No one wanted to go into a second lockdown. But are there any silver linings?

Oakman Inns CEO Dermot King volunteered one earlier this week, pointing out that besides perhaps January, November was one of the slow trading months in the calendar year.

And Shepherd Neame CEO Jonathan Neame agrees with the suggestion that this time round, operators are much better prepared for what is to come.

“A lot of lockdown one was second guessing what the guidance would be, how you could operate, the social distancing etc,” he says. “Everything was being invented for the first time.

“I think lockdown two is simpler in that respect, but it’s no less uncertain.”

It’s that uncertainty which hangs in the air, and Neame is not alone in the sector or wider society in being dubious about the prime minister’s insistence lockdown will be time limited to December 2.

He fears by keeping schools and universities open, major sources of transmission, the infection rate will continue to rise, while the “safe” spaces, non-essential retail and hospitality, are being shut down.

“It feels like we’re being scapegoated,” he says.

Scathing about the failure of the government’s failure to implement a viable track and trace system, which the hospitality industry voluntarily supported, Neame rues an opportunity missed to create an Asian-type model.

“The whole point about lockdown one was not just stopping the disease, but about buying time to put contact tracing in place. It is a fundamental failure that it doesn’t work. And we still don’t have testing at the airports.

“The consequence is that policymakers are looking for other environments to blame, and hospitality is on the front line.”

Yet the public do not buy this, Neame says, with one of the more positive effects of lockdown being a reappraisal of the Great British pub.

“I think the great hope here is that the British public have looked over the cliff and seen a world without pubs, and they didn’t like it.

“They want pubs in their communities. They really value what the industry has done to make their environment safe and clean and welcoming.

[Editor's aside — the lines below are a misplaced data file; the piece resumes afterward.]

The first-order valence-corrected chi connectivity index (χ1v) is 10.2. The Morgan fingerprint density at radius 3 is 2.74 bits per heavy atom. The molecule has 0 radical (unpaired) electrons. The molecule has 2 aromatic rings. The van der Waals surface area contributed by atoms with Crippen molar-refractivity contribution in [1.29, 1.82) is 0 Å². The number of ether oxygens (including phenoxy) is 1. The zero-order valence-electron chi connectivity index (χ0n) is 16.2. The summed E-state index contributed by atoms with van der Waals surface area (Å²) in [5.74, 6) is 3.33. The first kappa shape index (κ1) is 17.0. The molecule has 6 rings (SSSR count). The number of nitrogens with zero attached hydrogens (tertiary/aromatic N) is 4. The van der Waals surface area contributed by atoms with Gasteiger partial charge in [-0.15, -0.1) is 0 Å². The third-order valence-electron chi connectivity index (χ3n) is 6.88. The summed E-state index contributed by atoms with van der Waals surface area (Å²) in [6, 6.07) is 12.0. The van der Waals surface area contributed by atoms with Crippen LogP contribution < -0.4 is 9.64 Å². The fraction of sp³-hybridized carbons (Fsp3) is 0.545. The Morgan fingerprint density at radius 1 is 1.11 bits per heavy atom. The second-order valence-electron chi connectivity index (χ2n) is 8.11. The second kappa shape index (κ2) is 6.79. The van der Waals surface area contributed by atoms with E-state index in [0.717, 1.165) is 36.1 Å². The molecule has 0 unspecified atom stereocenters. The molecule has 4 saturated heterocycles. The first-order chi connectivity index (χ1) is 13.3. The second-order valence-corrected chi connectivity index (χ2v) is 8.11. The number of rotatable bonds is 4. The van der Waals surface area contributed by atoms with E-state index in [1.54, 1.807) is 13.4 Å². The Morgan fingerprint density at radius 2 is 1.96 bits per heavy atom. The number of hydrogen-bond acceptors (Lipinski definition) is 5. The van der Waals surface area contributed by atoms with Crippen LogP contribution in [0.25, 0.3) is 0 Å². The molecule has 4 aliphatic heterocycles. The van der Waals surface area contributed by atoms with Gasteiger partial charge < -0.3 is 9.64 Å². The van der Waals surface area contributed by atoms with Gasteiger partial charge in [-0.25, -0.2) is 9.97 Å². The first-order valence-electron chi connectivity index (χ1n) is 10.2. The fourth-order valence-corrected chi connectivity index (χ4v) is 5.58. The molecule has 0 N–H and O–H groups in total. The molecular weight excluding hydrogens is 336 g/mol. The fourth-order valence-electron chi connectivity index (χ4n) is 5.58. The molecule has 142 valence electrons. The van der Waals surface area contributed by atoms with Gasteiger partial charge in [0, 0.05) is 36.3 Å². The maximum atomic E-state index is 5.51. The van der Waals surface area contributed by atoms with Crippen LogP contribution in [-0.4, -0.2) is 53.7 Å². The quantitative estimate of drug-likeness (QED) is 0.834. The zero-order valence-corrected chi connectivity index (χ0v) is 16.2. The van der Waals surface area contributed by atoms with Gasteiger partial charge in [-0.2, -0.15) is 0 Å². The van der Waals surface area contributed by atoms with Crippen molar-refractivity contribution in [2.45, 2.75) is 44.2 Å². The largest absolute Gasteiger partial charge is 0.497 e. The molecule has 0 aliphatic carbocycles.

“I think the industry will survive this. But it is deeply infuriating that we seem to be being scapegoated without evidence, without consultation. It won’t wash. We will not accept that blame, and nor do the British public.”

Though a marginal gain, Neame welcomes the government’s common sense in u-turning on a prohibition on selling beer for takeaway.

Much more than just about selling surplus beer, he sees it as a philosophical principle about the relationship between the public and state.

“The state needs to inspire people with big ideas, and then they will comply,” he says.

“If the state sought to regulate every breath we take, and every nook and cranny of our life, then something has gone fundamentally wrong. And in this case, I think, the state went mad. Thankfully, they reversed it.

“It’s marginal, but if it can provide a little bit of revenue for some licensees that do take-out, then we should applaud it. It gives them a chance to stay connected with their communities and sell products that other otherwise go to waste.”

Despite the devastating challenges, Neame remains optimistic for the future.

Shepherd Neame’s pubs in the tourist towns like Whitstable will no doubt benefit from staycations in the next few summers to come, he says.

“I do genuinely think there will be a moment in this crisis where we will think it’s over, I think there’s going to be an unleashing of joy.

“The raw of a crowd with live sport or the joy of being in a pub with a live band, that’s what we have got to look forward to.

“We need to get to that point, and it will be rough, but it will come.”